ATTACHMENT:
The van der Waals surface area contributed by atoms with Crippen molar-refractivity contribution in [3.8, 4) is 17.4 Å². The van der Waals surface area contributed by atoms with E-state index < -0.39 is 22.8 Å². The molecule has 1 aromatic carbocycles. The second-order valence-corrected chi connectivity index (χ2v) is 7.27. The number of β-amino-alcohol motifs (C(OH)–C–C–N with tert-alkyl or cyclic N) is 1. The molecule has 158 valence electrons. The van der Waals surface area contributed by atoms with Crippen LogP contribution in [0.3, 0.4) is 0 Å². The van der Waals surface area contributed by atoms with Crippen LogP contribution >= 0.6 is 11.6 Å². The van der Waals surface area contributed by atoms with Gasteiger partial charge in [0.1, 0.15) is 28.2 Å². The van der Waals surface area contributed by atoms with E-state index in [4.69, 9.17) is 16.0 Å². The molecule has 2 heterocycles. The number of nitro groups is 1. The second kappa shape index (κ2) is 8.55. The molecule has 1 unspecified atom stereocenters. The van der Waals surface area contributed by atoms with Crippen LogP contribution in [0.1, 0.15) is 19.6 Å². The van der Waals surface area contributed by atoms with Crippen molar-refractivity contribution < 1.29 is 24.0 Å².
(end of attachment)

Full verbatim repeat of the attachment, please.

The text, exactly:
The van der Waals surface area contributed by atoms with Crippen molar-refractivity contribution in [3.8, 4) is 17.4 Å². The van der Waals surface area contributed by atoms with E-state index < -0.39 is 22.8 Å². The molecule has 1 aromatic carbocycles. The second-order valence-corrected chi connectivity index (χ2v) is 7.27. The number of β-amino-alcohol motifs (C(OH)–C–C–N with tert-alkyl or cyclic N) is 1. The molecule has 158 valence electrons. The van der Waals surface area contributed by atoms with Crippen LogP contribution in [0.3, 0.4) is 0 Å². The van der Waals surface area contributed by atoms with Crippen LogP contribution >= 0.6 is 11.6 Å². The van der Waals surface area contributed by atoms with Gasteiger partial charge in [0.1, 0.15) is 28.2 Å². The van der Waals surface area contributed by atoms with E-state index in [4.69, 9.17) is 16.0 Å². The molecule has 2 heterocycles. The number of nitro groups is 1. The second kappa shape index (κ2) is 8.55. The molecule has 1 unspecified atom stereocenters. The van der Waals surface area contributed by atoms with Crippen LogP contribution in [0.1, 0.15) is 19.6 Å². The van der Waals surface area contributed by atoms with Crippen molar-refractivity contribution < 1.29 is 24.0 Å².